What is Self-Medication?
These are commonly known as “non-prescription” or “over the counter (OTC)” medications. There is no need for a prescription to buy these medicines and they are available in pharmacies and supermarkets.
People may also self-medicate to relieve stress, anxiety, overcome psychological trauma or reduce symptoms of mental illness.
What are the Types of Self-Medication?Types of self-medication vary with the medical condition and medicine(s) being consumed.
Self-medication for Stress, Anxiety, Depression and Psychological trauma:
- Alcohol – Consumption of alcohol helps numb thoughts and emotions, making people forget their problems. However, it can cause liver and heart damage, leave the person in an inebriated state and impair judgment capability. It is also an addicting substance.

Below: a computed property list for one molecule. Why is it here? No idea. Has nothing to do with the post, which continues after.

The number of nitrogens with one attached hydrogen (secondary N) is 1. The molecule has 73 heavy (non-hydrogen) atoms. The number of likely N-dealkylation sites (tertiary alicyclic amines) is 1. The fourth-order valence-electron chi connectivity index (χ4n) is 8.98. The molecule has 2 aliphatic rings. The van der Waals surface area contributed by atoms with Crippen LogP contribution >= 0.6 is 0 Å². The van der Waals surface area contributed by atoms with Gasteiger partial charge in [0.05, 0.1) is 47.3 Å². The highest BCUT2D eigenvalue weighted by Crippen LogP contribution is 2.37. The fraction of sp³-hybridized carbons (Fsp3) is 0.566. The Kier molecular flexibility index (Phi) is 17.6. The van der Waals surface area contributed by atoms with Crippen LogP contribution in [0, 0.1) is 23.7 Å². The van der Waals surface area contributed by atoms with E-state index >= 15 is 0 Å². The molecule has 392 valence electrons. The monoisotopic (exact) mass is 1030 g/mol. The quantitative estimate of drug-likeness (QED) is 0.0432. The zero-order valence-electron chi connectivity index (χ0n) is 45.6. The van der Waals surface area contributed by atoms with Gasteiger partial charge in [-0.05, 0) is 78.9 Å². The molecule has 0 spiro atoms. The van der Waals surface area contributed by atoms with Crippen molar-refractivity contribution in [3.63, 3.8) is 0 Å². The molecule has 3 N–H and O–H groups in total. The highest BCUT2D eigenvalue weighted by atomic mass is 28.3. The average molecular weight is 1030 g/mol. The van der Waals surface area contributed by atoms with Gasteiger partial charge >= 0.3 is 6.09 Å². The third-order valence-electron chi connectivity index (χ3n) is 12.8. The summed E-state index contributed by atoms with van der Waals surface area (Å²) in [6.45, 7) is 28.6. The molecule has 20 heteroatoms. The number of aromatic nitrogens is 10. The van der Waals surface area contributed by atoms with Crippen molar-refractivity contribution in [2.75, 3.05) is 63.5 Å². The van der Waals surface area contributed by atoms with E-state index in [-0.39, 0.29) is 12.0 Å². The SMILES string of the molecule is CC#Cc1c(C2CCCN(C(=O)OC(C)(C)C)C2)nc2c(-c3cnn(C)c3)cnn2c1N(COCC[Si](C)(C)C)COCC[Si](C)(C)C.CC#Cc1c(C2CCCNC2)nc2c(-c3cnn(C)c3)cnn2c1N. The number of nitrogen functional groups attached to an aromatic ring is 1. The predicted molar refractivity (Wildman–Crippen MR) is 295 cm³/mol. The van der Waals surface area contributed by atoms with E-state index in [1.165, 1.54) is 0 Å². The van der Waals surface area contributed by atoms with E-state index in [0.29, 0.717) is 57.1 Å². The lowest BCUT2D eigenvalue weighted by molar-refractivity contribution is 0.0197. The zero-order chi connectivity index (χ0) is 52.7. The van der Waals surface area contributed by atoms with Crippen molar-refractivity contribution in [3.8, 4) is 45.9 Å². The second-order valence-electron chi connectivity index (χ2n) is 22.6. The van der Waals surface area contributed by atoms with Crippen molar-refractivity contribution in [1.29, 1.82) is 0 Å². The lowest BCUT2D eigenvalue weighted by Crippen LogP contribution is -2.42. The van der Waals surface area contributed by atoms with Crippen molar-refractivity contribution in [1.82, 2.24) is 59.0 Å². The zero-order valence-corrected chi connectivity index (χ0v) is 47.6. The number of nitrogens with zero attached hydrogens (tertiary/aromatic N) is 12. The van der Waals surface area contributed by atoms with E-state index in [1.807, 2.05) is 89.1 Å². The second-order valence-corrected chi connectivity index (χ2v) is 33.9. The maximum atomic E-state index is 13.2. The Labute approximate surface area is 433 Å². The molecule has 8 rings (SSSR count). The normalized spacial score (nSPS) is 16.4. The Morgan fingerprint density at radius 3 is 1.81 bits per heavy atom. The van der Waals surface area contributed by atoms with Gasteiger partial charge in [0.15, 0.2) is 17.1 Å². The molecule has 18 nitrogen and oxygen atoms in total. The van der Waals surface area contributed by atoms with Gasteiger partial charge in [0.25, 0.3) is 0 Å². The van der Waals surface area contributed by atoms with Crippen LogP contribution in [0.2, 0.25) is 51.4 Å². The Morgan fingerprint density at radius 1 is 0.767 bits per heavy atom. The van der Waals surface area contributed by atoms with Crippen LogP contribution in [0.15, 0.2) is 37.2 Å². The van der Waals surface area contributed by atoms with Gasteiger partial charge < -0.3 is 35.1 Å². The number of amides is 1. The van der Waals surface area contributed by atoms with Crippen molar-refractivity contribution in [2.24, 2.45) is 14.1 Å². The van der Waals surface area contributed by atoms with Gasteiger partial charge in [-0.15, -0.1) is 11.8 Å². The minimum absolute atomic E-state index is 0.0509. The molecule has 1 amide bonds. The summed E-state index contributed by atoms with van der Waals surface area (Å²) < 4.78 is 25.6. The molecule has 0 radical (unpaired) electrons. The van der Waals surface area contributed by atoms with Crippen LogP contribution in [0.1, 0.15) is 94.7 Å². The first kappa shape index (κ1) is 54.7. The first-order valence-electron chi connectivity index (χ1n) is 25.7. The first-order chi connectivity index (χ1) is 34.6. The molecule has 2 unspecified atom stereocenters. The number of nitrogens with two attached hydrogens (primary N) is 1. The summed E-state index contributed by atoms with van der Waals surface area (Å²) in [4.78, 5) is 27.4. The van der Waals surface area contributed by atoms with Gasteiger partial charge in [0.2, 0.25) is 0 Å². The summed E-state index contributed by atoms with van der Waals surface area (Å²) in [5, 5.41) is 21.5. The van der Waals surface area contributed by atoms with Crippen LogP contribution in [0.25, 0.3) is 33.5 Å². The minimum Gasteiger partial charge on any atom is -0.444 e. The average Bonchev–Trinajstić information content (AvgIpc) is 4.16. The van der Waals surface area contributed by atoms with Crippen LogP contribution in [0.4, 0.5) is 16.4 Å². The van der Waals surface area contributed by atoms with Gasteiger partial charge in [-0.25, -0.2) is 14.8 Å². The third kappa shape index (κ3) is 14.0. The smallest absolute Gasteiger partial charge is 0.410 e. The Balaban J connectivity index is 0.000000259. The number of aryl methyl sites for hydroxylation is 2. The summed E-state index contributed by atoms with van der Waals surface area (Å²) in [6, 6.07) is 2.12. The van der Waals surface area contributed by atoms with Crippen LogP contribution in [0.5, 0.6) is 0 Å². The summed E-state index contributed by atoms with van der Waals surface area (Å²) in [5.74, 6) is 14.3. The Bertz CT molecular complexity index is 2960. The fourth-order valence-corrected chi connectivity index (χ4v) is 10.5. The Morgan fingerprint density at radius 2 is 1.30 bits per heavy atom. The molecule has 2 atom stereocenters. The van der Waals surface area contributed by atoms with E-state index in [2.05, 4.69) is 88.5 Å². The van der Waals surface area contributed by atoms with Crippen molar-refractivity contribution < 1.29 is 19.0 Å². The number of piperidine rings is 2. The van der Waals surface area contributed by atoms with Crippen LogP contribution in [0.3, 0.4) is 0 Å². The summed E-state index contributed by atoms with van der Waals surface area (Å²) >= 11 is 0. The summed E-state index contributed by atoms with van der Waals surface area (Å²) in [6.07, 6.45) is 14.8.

- Use of drugs: Self-medication with psychostimulants, e.g. cocaine and amphetamines is commonly done to attain a euphoric feeling. People may self-medicate to improve mental health, may be to develop confidence, or for public speaking. Cocaine has a very high potential for addiction.
People use painkillers or analgesics for relief from discomforts like headaches and backaches. One must be cautious when self-medicating with common medications like paracetamol or ibuprofen as these can cause damage to the liver and stomach lining.
Self-medication for medical conditions:
In this type, the patient self-diagnoses the condition and tries to cure it using non-prescription medications. This can lead to complications as the medical condition can get enhanced and at times be fatal.
Self-medication can also be classified depending on the addictive mechanism.
Indirect self-medication - These can be achieved by actions or behaviors that cause changes in the brain’s neurochemistry, e.g. gambling, eating disorders, sexual compulsions. The addiction happens to the person’s own biological substances, e.g. adrenaline, endorphins, serotonin, oxytocin, etc.